For the past several years, software-as-a-service (SaaS) has been the engine that is keeping the customer relationship management software industry running. SaaS CRM darling Salesforce.com continues to show strong revenue growth in a battered economy. (Though some financial analysts rightly point out Salesforce's top-line growth has failed to translate into bottom-line benefits.)
So SaaS has been good for sales of CRM software, but has it helped companies reap more benefits from CRM?
For years now, companies have been trying to illustrate clear business benefits gained from CRM. Yet Richard Boardman of Mareeba Consulting, one of several folks interviewed in a MyCustomer.com article on CRM's sticking points (free registration required), says "the majority of CRM projects add little real value still." SaaS is at least partly to blame, Boardman says:
Interestingly, I think we would be far more advanced today if it hadn't been for advent of the software-as-a-service vendors, which triggered a second wave of hype, as hundreds of millions was pumped into convincing people that being 'in the cloud' somehow allowed people to defy the gravity of implementation reality. There was always someone tweeting from some SaaS vendor conference somewhere 'Wow, XZZ mega-corp has just rolled out CRM to 10,000 salespeople in three weeks!!!!', and just maybe they did, but they certainly didn't do it in a way that added any value to XYZ mega-corps, bottom-line. Ultimately SaaS is just CRM but sat in a server farm somewhere, rather than in your own racks. The challenges of rolling out CRM are the same whatever the deployment model. ...
Preach it. I wrote about the same issue a while back. While inattention to underlying business processes appears to be a problem common to many CRM deployments, I think it's worse with SaaS because so many vendors promote speedy implementations as a primary differentiator between their products and on-premise CRM software.
Take time to identify relevant business processes and look at the workflows associated with them. (Business process management software can be helpful here.) Let those processes help you determine your functionality and integration needs. SaaS CRM products offer varying levels of customization. You'll want to select one that matches up with your projected needs.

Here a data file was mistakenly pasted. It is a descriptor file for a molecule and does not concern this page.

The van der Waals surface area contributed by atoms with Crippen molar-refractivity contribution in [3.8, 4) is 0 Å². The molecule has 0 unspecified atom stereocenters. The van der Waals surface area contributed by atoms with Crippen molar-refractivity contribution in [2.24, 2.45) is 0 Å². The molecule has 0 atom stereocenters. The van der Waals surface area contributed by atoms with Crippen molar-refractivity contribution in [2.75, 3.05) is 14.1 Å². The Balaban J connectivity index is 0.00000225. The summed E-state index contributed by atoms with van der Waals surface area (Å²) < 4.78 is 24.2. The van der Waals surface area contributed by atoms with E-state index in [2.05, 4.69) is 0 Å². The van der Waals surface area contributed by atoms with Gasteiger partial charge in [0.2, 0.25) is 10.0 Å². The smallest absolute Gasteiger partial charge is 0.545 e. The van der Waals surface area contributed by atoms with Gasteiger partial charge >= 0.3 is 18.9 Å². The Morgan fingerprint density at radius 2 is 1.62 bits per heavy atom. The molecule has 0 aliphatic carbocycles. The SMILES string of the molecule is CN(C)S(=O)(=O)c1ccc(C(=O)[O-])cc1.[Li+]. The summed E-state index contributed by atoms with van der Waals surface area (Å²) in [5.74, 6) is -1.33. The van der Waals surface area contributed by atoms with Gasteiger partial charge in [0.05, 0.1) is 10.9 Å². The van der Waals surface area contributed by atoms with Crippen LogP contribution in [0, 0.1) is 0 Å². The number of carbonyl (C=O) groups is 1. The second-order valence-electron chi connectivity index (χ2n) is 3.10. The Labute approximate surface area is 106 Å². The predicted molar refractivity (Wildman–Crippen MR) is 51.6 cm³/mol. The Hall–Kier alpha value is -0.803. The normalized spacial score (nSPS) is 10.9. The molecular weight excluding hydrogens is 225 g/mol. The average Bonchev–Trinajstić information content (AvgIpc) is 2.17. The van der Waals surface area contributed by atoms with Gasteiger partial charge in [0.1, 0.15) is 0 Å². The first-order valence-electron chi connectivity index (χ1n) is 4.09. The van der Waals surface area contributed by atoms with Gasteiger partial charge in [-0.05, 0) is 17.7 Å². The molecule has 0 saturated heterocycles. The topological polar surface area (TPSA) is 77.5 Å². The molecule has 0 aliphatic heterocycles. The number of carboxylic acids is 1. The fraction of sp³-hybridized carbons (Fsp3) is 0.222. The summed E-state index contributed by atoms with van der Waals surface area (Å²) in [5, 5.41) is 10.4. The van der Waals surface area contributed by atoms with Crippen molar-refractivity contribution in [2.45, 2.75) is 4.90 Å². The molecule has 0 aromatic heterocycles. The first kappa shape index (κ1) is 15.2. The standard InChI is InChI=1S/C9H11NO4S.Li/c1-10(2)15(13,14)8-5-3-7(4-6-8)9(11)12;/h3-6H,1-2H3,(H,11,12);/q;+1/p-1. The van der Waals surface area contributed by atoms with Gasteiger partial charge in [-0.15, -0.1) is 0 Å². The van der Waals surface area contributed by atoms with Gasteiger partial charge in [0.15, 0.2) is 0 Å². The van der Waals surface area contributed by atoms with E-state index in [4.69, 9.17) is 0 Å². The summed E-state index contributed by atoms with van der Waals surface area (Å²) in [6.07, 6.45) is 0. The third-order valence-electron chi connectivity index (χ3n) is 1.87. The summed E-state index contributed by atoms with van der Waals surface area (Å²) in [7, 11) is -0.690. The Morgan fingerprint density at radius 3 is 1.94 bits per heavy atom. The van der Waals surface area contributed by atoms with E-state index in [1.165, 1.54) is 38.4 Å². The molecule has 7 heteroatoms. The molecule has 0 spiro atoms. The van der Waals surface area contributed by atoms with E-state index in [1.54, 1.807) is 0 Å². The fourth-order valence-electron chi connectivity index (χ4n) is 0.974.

Hiring a consultant can be helpful, assuming you get one who understands the importance of CRM processes. (Fortunately, that appears to be a growing number. Because SaaS reduces installation times and generally provides less revenue from system configuration and customization, consultants are focusing more on helping clients with the operational shifts that may be needed to accommodate a SaaS model.)
Boardman and the other folks interviewed by MyCustomer.com also mention user adoption, another issue I touched on in my post. I liked the suggestion of Barton Goldenberg, author of "CRM Automation" and president of ISM Inc., who told me the key to getting people to use a CRM system is ensuring it delivers at least three pieces of valuable information back to folks for every one piece of information that you ask them to add into a CRM system. He calls it the "3x factor."
The MyCustomer piece wraps with seven tips for maximizing CRM value, with suggestions focused on technology, processes and people. While this post has stressed the importance of processes and people, my favorite tip actually involves technology: Learn about your CRM system, as many companies are not leveraging all of their systems' capabilities.